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Great Expectations

by Charles Dickens
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How does Dickens satirize the funeral business in Great Expectations?

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In Chapter XXXV ofGreat Expectationsthe passage about the funeral of Mrs. Joe is a parody the solemnity of funerals and those who organize them. For the funeral directors, Trabb & Co., are more concerned for the ostentation of the proceedings prior to the funeral and the pageantry...

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In Chapter XXXV of Great Expectationsthe passage about the funeral of Mrs. Joe is a parody the solemnity of funerals and those who organize them. For the funeral directors, Trabb & Co., are more concerned for the ostentation of the proceedings prior to the funeral and the pageantry of the funeral procession itself than they are for the grief of the family and the respect due them.

Much as he does in Oliver Twist when poor, little Oliver is successful in work for the undertaker because of his effective "expression of melancholy" as he is in the funeral processions, Dickens satirizes the foolish ostentation of Trabb & Co. who take control of Mrs. Joe's funeral proceedings. For, when Pip returns from London, he finds what he calls two "dismally absurd persons" standing at the front door as though guarding it. They each have a crutch wrapped in black--"as if that instrument could possibly communicate any comfort to anybody." And, yet, the children and women of the village seem to watch these two men in admiration. Then, when Pip approaches, one of these guards knocks at the door as though Pip is too overcome with grief to be able to do so himself. Then, when Pip enters the parlor, he sees Mr. Trabb seated there:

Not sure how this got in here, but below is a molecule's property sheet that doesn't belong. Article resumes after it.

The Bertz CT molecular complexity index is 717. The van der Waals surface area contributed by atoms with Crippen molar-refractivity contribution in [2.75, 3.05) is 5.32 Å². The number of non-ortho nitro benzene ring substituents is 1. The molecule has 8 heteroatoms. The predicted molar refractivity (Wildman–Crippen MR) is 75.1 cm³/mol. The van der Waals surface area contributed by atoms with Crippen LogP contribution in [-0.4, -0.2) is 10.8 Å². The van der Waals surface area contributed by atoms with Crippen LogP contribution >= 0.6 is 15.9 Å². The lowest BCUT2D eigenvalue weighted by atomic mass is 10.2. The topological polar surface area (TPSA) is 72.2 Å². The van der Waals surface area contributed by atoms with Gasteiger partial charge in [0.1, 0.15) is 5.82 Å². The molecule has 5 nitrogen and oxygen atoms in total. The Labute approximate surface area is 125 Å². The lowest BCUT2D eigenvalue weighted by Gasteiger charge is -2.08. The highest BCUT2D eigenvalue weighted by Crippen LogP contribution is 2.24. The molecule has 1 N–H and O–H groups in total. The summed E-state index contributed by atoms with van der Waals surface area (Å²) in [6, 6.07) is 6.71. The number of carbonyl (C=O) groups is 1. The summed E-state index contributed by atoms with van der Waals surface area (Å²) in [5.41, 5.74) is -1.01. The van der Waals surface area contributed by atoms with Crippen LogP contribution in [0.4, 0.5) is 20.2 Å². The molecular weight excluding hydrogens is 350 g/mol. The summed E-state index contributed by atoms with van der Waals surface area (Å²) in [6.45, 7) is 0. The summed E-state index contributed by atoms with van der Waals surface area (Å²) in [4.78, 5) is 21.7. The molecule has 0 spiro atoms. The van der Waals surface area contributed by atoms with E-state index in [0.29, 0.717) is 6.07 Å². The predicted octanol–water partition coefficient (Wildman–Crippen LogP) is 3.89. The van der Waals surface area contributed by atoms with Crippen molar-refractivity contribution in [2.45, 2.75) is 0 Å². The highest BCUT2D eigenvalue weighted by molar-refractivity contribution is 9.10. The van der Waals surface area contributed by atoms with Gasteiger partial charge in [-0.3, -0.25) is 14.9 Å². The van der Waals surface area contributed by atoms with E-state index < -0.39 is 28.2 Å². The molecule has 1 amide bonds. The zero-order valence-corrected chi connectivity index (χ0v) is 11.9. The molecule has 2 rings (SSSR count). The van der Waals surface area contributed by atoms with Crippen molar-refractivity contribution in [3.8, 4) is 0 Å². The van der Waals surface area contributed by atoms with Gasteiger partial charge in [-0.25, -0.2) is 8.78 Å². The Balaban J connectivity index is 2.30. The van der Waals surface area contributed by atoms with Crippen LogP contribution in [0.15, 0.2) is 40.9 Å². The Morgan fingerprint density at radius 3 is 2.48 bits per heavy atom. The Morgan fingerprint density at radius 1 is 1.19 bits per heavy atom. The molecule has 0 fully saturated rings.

Mr. Trabb had taken unto himself the best table, and had got all the leaves up, and was holding a kind of black Bazaar, with the aid of a quantity of black pins. At the moment of my arrival, he had just finished putting somebody's hat into black long-clothes, like an African baby; so he held out his hand for mine.

Pip mistakenly shakes Trabb's hand when the undertaker merely wanted his hat. After handing this item over to receive its black ribbons, Pip notices Joe sitting uncomfortably in a small black cloak tied under his chin in a large bow. As the "chief mourner," Joe is positioned in the upper end of the room, apart from others. Of course, the "foolish imposter" Pumblechook has himself attired in a black cloak and copious ribbons of hatband as he alternates between stuffing himself with the foods laid out and "making obsequious movements" to attract Pip's attention. Pip glances around and also sees Mr. and Mrs. Hubble huddled in a corner.

With a signal from Trabb, Joe and all the others must rise and form a procession. Joe whispers to Pip that he would simply have carried Mrs. Joe's casket with a few neighbors, but Trabb would not permit this action, arguing that the neighbors would scorn such action and "would be of opinions as it were wanting in respect.” So, on Trabb's cue--"Pocket handkerchiefs out"--they file out of the house two by two, along with the six pallbearers, who seem buried themselves under a long black cover over the casket as they march blindly:

...the whole looked like a blind monster with twelve human legs, shuffling and blundering along under the guidance of two keepers—the postboy and his comrade.

As they proceed to town, boys of the village break in and out of crowd of onlookers, shouting "Here they are!" and the villagers do everything but cheer. Certainly, Mrs. Joe has never been such a celebrity in life.

Once the funeral is over and Trabb and his men are gone, having "crammed their mummery into bags," Pip remarks that the house seems wholesome again.

 

 

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